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I'd like to use virt-install to create a VM with a specific MAC address. The virt-install man page has this restriction about specifying a MAC address:

For Xen virtual machines it is required that the first 3 pairs in the MAC address be the sequence '00:16:3e', while for QEMU or KVM virtual machines it must be '52:54:00'.

What's the purpose of this restriction?

Note that when I create instances with OpenStack (which is using kvm via libvirt), the instances are assigned MAC addresses start with fa:16:3e, and everything seems to work fine.

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What's the purpose of this restriction?

Standard (good) software engineering practices. The first three octets (bytes) of a MAC address are the OUI (organizational unique identifier), which, as the name suggests, uniquely identify the "manufacturer" of the NIC. These are registered with the IEEE and any number of lookup tools can be used to map an OUI to a name.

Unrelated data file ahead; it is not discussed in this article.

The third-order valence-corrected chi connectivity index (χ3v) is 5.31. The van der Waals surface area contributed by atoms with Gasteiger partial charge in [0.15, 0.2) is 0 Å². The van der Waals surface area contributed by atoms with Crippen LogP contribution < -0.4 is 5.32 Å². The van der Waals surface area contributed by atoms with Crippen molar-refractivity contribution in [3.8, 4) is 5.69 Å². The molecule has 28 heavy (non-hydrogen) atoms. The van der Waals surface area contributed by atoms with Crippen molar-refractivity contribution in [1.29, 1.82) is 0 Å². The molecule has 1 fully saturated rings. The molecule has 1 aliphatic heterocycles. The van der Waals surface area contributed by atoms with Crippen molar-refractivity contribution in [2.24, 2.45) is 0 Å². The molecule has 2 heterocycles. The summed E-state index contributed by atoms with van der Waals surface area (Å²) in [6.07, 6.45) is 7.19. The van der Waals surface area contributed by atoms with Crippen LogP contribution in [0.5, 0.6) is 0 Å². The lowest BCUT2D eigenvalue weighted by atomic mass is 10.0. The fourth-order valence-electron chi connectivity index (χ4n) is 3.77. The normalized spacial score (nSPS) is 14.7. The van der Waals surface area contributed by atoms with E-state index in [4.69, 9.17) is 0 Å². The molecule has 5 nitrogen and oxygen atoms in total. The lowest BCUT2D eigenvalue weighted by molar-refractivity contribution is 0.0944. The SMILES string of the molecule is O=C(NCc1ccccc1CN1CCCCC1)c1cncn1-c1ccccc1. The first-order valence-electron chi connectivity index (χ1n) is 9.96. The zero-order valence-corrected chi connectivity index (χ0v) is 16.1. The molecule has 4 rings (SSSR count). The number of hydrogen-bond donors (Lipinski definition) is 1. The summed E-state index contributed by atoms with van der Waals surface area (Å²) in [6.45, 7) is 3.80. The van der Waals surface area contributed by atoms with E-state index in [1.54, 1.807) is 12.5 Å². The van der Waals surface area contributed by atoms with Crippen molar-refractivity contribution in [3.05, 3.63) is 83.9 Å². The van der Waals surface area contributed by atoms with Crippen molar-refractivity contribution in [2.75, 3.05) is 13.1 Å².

As you might expect, the specific OUIs you mentioned are registered for Xen and KVM, and will show as such if a user runs e.g. lspci or lshw inside the guest.

You can change them, but the result will be a misidentification at best. Worst case, these values could somehow be defaults in some part of the virtualized NIC backend (Xen bridge, etc.), with the result that routing to a guest with a non-standard MAC would fail unless you appropriately configured the backend too.

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